Saturday, 15 May 2010

Weapons Again: Rules from Rulings

I'm not entirely happy with the weapon rules I presented a while back. I want to step back and think in terms of the process I described last month, why and how rules are built up from rulings.

The main thing in deciding to write a ruling into a rule is fairness. Because weapons are important in combat and are taken into the adventure, this makes it particularly important to establish their relevant characteristics as rules.

First, the players need to know any rulings that will reliably be applied to the weapons they buy and use, in order to have a fair choice among them. If a character buys a two-handed sword, and the referee judges later on that it's useless in a five foot corridor - and the dungeon area is made up of such corridors - that's not fair. A fighter would have known that, and might have decided to take a back-up weapon like a spear or shortsword for tight situations.

Fairness also applies to the referee. Once they've caught the impromptu ruling bug, players can be very proactive in pointing out situations where they feel they should get an advantage because of the weapon they're using. They may be more reluctant to point out their disadvantages, or the advantages of an opponent. Having clear rules about these situations makes it easier for the referee to put fair limitations on the players. You don't have to wait for the chance to turn the ad hoc rulings that enabled their own anti-monster tactics back against them.

So weapons are important - but how much should they be distinguished from each other? I'm very aware  that simulationism can be a never-ending rabbit hole. Early D&D editions recommend themselves by their simplicity of combat resolution, their lightness of rules and stats. I don't want to throw that away. Hence my pledge to involve no extra dice rolls, and no looking up things beyond what can be easily written on a character card.

I've realized, though, that I do want to hold on to the article of faith that different size weapons do different damage. The argument that combat is so abstract that any weapon is an equal threat doesn't really hold water. If a dagger does as much average damage as a two-handed sword because it strikes more quickly, then the d20 combat system could have modeled that in pluses to hit, or (as in the roguelike game Angband and its variants) multiple attacks. I feel well supported in this by the expectations of generations of players and my own intuitive idea of what D&D is about.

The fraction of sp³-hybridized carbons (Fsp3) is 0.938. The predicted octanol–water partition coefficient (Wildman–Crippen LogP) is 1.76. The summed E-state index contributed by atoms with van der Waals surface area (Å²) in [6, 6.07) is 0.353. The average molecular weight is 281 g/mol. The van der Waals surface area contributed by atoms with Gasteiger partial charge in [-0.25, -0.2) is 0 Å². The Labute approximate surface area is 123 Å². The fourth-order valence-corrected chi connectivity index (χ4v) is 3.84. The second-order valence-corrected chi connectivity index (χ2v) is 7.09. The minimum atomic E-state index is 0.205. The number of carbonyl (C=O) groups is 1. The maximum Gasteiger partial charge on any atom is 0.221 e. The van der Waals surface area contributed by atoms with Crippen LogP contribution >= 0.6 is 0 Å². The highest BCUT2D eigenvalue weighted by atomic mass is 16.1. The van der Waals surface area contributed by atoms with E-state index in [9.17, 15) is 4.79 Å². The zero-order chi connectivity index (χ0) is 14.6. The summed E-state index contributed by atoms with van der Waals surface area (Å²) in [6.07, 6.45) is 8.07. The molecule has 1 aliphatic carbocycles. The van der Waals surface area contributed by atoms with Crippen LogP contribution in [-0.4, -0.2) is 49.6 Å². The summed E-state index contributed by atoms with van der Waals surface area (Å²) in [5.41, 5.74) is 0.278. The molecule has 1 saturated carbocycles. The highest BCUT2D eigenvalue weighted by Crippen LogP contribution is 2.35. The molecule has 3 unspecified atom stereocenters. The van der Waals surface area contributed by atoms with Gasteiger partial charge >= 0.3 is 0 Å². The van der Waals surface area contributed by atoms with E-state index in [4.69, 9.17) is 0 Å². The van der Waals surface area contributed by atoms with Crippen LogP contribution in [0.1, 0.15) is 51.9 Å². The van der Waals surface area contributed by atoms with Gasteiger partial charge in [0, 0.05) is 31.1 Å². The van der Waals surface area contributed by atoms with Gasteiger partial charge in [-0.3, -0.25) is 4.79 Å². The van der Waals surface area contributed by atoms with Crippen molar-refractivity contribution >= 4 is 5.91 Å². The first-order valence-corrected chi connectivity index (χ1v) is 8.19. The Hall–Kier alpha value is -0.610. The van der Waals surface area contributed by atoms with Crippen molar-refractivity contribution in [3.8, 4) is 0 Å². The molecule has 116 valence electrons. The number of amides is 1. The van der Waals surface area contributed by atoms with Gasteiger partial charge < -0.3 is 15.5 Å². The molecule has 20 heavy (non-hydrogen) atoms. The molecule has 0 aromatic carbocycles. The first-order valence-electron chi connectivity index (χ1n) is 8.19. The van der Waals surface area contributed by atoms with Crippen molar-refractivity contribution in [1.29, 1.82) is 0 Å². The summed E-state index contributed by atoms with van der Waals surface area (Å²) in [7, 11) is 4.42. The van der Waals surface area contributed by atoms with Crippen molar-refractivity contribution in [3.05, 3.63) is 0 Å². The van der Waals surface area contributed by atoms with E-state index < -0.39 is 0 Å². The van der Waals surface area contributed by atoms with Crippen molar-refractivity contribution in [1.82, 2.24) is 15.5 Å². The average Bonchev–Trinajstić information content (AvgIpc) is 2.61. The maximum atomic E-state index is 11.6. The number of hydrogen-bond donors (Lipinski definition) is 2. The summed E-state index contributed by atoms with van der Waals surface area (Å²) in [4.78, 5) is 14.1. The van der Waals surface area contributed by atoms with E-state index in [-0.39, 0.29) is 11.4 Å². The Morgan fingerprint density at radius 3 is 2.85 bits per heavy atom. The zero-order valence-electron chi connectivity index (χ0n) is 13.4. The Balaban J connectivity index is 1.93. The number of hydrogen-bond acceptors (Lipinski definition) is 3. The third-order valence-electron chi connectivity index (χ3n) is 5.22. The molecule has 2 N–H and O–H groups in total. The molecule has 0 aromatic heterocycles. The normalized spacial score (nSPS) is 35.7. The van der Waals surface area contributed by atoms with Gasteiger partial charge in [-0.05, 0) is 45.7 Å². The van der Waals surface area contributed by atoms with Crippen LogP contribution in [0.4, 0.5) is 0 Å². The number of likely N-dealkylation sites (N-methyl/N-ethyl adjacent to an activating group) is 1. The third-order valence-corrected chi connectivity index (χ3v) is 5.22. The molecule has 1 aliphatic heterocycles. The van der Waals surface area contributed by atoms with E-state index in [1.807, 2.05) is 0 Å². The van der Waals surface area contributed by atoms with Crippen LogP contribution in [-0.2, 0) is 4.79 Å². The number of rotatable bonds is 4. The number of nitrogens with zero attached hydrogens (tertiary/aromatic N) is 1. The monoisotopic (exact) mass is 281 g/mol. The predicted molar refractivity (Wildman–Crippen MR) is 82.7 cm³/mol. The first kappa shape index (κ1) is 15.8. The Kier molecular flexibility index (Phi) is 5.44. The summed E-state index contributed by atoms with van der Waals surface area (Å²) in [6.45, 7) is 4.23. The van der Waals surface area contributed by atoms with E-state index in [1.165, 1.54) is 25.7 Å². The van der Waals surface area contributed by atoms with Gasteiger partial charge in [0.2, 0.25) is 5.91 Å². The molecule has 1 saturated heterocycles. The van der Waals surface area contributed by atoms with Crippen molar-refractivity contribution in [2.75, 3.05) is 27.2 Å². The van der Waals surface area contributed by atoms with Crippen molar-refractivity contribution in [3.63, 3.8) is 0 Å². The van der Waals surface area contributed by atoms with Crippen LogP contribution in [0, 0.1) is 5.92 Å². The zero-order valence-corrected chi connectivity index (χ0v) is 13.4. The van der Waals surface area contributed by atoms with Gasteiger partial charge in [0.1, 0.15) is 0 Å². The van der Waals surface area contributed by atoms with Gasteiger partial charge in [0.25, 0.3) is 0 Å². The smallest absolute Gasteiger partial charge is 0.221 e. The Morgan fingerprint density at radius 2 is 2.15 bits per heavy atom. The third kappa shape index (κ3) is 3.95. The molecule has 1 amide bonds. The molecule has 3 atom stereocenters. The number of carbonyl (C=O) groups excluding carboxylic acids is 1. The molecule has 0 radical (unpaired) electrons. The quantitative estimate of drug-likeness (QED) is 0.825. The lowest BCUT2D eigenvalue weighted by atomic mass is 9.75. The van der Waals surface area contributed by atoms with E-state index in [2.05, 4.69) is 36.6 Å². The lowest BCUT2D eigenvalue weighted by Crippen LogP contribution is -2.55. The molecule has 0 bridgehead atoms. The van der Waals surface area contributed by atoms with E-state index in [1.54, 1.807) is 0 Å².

Another judgment to take to a proposed rule: does it promote player skill and strategy, while not bogging combat down in minutiae of placement and timing? I think the kind of things I find important in weapons fit this bill. They are mostly about how the weapon interacts with a given situation, ensuring that players find it to their advantage to equip their fighting characters with more than just one weapon, and use these intelligently.

To end this post for now, I offer a set of ruling principles I use in my games, which in coming posts I'll expand into a set of weapon rules.
Disadvantages of Attack (hindering the free use of a weapon) give a -2 on a d20 chance to hit, and in opposed initiative, the disadvantaged person strikes after anyone else who is not at a disadvantage.
Great Disadvantages of Attack are also -2 to hit, but the attack happens only on the second round after engaging (at the normal initiative for that round), and every other round thereafter.
Advantages of Attack give +2 to hit and first strike. There aren't really any tactical situations that can give a Great Advantage of Attack as opposed to hindering the opponent in some way, though.

Advantages and Disadvantages of Defense in general combat are strictly applied to armor class, and are +/-2 for normal and +/-4 for Great dis/advantages - which way is which depends on how AC numbers run in your game.

Advantages and Disadvantages of Force apply to the momentum behind a weapon, and translate to +2 or -2 damage.

3 comments:

  1. I really enjoy exploring the old game systems (pre-1980), as they had to struggle with these exact problems. It's interesting to see what solutions they came up with.

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  2. Yes, I already had Pendragon recommended to me as a source. A lot of my implicit thinking about this issue springs from the systems I am most familiar with - AD&D, The Fantasy Trip, and Runequest/BRP - but any more sources you could recommend would help.

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